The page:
Cry Beloved Nation

ams-cry-beloved-nation-1.JPGJarmana, Syria ~ one of the most prevalent challenges faced by the Iraqi refugees is how to receive “just-in-time” financial aid and medical assistance.

Two million exiled Iraqis have fled their country, prior to, but especially since the fall of Saddam Hussein and the U.S. occupation, where the streets of Jarmana, a city south ams-cry-beloved-nation-2.JPGof Damascus, holds their relentless dreams, as well as the tears of an Iraqi mother who has been diagnosed with cancer, but can not afford treatments, and thus her three daughters hit the city streets at night to offer their young bodies, in an exchange for money, before it’s time for their mother’s next chemotherapy session.

Tel-Tamer, Syria ~ the death toll of Iraqi-Assyrians has reached hundreds. Father Bakus of Mar Sargis Church holds a Christian funeral sermon, while Romeo Iraqi and Rama Iskander of the Assyrian Aid Society wake up at 5 a.m. to dig into the fresh grounds of this beautiful Assyrian village, where they will wash and lay to rest the bodies of their dead, some family, many friends, from their ancestral homeland ~ Iraq, all buried without caskets. Each casket in Syria costs 20,000 Syrian Liras (“SL), while morgue refrigeration for a body is 6,000 to 7,000 SL.

Like other Middle-Eastern countries where healthcare is subsidized by the government, public hospitals in Syria rank among the highest in death rate within the region, due to malpractice. Known for administering the wrong medication, or the wrong dosage of medication, patients turn up in the morgue by the morning. “Syria’s healthcare, despite improvements in recent years, exhibits significant disparities in availability, and key indicators in Syria show that infectious diseases and illnesses remain serious problems.”

A few weeks ago Tahreer Al-Zubaidy, 28, collapsed at the center of the Assyrian Aid Society while seeking assistance for her ovarian tumor. She was rushed to St. Louis Hospital in Damascus where she underwent an emergency operation.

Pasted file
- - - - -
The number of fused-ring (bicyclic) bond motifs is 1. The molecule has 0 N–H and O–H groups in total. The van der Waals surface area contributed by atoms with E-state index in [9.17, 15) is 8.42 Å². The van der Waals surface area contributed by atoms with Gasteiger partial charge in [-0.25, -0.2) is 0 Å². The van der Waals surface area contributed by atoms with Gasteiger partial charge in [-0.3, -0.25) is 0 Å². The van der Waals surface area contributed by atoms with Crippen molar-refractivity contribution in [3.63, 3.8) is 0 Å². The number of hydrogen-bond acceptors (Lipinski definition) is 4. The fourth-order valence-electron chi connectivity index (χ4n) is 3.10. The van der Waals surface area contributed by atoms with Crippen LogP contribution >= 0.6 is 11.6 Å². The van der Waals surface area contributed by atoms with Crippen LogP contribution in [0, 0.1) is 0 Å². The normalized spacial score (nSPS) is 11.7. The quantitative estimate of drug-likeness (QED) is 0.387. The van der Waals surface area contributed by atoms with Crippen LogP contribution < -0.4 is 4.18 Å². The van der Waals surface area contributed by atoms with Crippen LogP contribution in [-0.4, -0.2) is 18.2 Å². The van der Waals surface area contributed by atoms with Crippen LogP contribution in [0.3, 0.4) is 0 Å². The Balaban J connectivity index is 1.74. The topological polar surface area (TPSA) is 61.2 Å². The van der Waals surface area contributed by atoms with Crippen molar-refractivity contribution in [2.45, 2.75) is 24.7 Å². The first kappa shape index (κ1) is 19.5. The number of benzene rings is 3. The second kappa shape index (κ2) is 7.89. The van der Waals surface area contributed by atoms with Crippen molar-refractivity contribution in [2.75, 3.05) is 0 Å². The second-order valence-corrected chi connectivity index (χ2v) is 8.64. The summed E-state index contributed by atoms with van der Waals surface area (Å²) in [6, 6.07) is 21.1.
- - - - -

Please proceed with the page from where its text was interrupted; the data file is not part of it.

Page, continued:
Mental illnesses, including major depressive disorders have become very popular among the Iraqis, due to high levels of stress. While depression and premature aging are interrelated, a 30-year-old male, who suffers from clinical depression, is mistaken for a 60 year-old.

An occupied apartment that is rented for 1,200 SL to a family of five is suddenly vacated and re-rented to another newly-arrived Iraqi family for 1,500 SL.

Yet, despite these dominating conditions in which they continue to live, Syria remains among the “best” host for Iraqi refugees in the Middle East by long shot.

These are only samples of the stories that tell of what the Iraqis are facing today while in refuge. And while the end always justifies the means, these are the means by which they are living ~ hostile, degrading, inhumane conditions. Nothing short of injustice to humanity, there is no running, nor hiding from the certainty of the dysfunction that the multiple wars and a U.S. led embargo of nearly thirteen years have served ~ a nation in exile, women in prostitution, premature birth defects, and high death rate. It has brought this old civilization down on its knees, pushed its population across international borders, by whatever means possible, crimes of hatred, rape, harassment, and even church bombings.

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~ Helen Talia, MBA, CPA
Director, Chicago

Source: Wikipedia